Why does so much plastic surgery end up mediocre?

Read on for my thoughts on an unsettling trend.

Great Expectations

No one, absolutely no one, goes into a cosmetic surgery procedure with mediocre expectations. So why then are mediocre results on the rise? Image by Freepik.


No one signs up for cosmetic plastic surgery with ho-hum expectations. 

That’s not to say expectations shouldn’t be managed – going into a cosmetic surgery expecting to come out looking like this week’s favorite celebrity is also not advised (and a huge red flag). 


But when a patient pursues cosmetic plastic surgery, it’s reasonable for them to expect the best possible outcome for their starting anatomy. 


So why are we seeing such a disturbing trend towards mediocre results? Ones that aren’t bad but leave something to be desired, and often end with the patient seeking costly revisions. 


Mediocre plastic surgery is… fine. 


What makes a mediocre result, and how does it differ from a bad one? 


At the heart of both is whether the patient is happy – one person’s bad result could be another person’s ideal outcome. There’s certainly some subjectivity involved when deciding what’s ‘beautiful’. I’ve commented before on unnatural cosmetic surgery results in my shorts that are often very intentional.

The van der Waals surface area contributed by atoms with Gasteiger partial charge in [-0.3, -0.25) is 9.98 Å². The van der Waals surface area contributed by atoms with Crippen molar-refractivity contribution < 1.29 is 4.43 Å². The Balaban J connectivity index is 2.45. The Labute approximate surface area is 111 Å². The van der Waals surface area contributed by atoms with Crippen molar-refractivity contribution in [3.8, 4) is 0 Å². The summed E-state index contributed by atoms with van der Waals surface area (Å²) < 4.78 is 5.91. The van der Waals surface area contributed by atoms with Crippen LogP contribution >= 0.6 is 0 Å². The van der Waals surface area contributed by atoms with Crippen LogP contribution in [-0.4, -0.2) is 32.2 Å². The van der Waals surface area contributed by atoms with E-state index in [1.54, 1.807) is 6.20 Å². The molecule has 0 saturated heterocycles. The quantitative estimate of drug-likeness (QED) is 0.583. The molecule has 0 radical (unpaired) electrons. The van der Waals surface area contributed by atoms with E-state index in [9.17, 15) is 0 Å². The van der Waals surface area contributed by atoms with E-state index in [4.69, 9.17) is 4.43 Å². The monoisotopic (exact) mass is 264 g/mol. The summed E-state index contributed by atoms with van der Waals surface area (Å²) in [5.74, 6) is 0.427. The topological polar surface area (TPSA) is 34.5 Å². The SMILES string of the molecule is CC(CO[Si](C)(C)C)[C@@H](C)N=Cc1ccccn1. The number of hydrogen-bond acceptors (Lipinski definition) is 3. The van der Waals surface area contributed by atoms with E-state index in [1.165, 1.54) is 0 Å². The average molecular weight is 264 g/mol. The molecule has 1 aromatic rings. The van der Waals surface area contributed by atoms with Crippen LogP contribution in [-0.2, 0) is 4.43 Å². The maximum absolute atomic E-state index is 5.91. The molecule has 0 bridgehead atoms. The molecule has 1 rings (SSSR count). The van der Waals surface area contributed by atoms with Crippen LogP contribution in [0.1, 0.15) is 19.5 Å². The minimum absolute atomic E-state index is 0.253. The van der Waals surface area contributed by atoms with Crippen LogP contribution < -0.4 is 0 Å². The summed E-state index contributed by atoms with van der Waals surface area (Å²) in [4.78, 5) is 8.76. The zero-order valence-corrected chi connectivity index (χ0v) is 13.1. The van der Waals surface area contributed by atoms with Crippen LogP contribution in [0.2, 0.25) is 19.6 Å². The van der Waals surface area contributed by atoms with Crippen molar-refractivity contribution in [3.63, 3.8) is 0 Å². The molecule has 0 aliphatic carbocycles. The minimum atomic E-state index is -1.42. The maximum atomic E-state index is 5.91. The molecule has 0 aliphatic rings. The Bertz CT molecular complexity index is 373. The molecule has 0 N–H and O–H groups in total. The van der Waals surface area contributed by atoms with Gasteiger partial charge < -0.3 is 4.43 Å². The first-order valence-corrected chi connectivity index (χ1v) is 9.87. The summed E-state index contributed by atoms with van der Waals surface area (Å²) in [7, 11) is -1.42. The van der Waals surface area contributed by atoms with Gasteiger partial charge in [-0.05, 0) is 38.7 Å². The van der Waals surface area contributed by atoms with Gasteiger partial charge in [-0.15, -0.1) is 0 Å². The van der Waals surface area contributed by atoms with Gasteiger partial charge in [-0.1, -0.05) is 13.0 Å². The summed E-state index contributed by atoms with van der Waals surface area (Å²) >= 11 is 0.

When deciding on a plastic surgery or surgeon, crossing your fingers, shutting your eyes, and hoping for the best is not advised. Do your due diligence and homework. Image by wayhomestudio for Freepik.


Typically, a bad result is where a procedure is not performed properly and arguably introduces a functional and/or aesthetic deformity. A mediocre result is… more nuanced. 


A mediocre result can be performed properly, and arguably does its job aesthetically and functionally, but there’s something about it, usually artistically, that just doesn’t deliver that ‘wow’ factor. It could be that the surgery is more detectable than the patient would have wanted and/or doesn’t deliver ideal balance to the face. For example, a mediocre rhinoplasty might make the nose smaller, or look like a specific ‘type’ of nose that doesn’t suit a patient's face. 


It looks… fine.